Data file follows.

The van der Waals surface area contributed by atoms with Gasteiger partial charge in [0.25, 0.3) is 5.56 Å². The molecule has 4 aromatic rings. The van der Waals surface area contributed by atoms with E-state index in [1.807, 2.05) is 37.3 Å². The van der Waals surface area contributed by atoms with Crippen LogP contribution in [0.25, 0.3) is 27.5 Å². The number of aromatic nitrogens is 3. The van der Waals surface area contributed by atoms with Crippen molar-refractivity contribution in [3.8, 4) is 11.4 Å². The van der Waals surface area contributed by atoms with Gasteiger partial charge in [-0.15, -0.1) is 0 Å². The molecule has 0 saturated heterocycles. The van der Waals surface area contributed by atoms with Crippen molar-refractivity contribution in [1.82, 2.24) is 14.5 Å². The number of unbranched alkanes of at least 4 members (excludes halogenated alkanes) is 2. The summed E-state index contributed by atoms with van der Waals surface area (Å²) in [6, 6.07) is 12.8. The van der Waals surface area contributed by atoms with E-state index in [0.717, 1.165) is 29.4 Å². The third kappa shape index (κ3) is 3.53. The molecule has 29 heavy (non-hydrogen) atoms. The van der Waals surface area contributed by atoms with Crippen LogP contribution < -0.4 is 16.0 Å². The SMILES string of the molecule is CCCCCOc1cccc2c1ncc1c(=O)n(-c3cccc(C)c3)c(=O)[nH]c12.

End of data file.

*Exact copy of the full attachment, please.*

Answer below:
The van der Waals surface area contributed by atoms with Gasteiger partial charge in [0.25, 0.3) is 5.56 Å². The molecule has 4 aromatic rings. The van der Waals surface area contributed by atoms with E-state index in [1.807, 2.05) is 37.3 Å². The van der Waals surface area contributed by atoms with Crippen LogP contribution in [0.25, 0.3) is 27.5 Å². The number of aromatic nitrogens is 3. The van der Waals surface area contributed by atoms with Crippen molar-refractivity contribution in [3.8, 4) is 11.4 Å². The van der Waals surface area contributed by atoms with Gasteiger partial charge in [-0.15, -0.1) is 0 Å². The molecule has 0 saturated heterocycles. The van der Waals surface area contributed by atoms with Crippen molar-refractivity contribution in [1.82, 2.24) is 14.5 Å². The number of unbranched alkanes of at least 4 members (excludes halogenated alkanes) is 2. The summed E-state index contributed by atoms with van der Waals surface area (Å²) in [6, 6.07) is 12.8. The van der Waals surface area contributed by atoms with E-state index in [0.717, 1.165) is 29.4 Å². The third kappa shape index (κ3) is 3.53. The molecule has 29 heavy (non-hydrogen) atoms. The van der Waals surface area contributed by atoms with Crippen LogP contribution < -0.4 is 16.0 Å². The SMILES string of the molecule is CCCCCOc1cccc2c1ncc1c(=O)n(-c3cccc(C)c3)c(=O)[nH]c12.